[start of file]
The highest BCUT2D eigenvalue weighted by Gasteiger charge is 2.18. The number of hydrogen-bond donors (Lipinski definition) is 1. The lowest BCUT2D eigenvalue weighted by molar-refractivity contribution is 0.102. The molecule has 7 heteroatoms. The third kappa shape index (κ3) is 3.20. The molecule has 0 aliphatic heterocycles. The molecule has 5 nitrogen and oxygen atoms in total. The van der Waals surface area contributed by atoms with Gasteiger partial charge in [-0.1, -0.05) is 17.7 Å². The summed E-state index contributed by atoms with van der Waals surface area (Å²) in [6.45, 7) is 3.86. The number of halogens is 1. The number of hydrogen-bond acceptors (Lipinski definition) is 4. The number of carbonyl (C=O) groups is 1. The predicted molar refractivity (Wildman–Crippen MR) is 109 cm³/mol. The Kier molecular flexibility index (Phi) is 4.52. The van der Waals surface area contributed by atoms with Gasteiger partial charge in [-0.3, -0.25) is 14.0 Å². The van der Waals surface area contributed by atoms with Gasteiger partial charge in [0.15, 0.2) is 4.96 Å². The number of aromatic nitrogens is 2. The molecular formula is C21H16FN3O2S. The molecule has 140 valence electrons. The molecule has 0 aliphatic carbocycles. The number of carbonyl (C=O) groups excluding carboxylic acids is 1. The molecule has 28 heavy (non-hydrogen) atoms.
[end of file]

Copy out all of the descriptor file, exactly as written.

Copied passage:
The highest BCUT2D eigenvalue weighted by Gasteiger charge is 2.18. The number of hydrogen-bond donors (Lipinski definition) is 1. The lowest BCUT2D eigenvalue weighted by molar-refractivity contribution is 0.102. The molecule has 7 heteroatoms. The third kappa shape index (κ3) is 3.20. The molecule has 0 aliphatic heterocycles. The molecule has 5 nitrogen and oxygen atoms in total. The van der Waals surface area contributed by atoms with Gasteiger partial charge in [-0.1, -0.05) is 17.7 Å². The summed E-state index contributed by atoms with van der Waals surface area (Å²) in [6.45, 7) is 3.86. The number of halogens is 1. The number of hydrogen-bond acceptors (Lipinski definition) is 4. The number of carbonyl (C=O) groups is 1. The predicted molar refractivity (Wildman–Crippen MR) is 109 cm³/mol. The Kier molecular flexibility index (Phi) is 4.52. The van der Waals surface area contributed by atoms with Gasteiger partial charge in [-0.3, -0.25) is 14.0 Å². The van der Waals surface area contributed by atoms with Gasteiger partial charge in [0.15, 0.2) is 4.96 Å². The number of aromatic nitrogens is 2. The molecular formula is C21H16FN3O2S. The molecule has 140 valence electrons. The molecule has 0 aliphatic carbocycles. The number of carbonyl (C=O) groups excluding carboxylic acids is 1. The molecule has 28 heavy (non-hydrogen) atoms.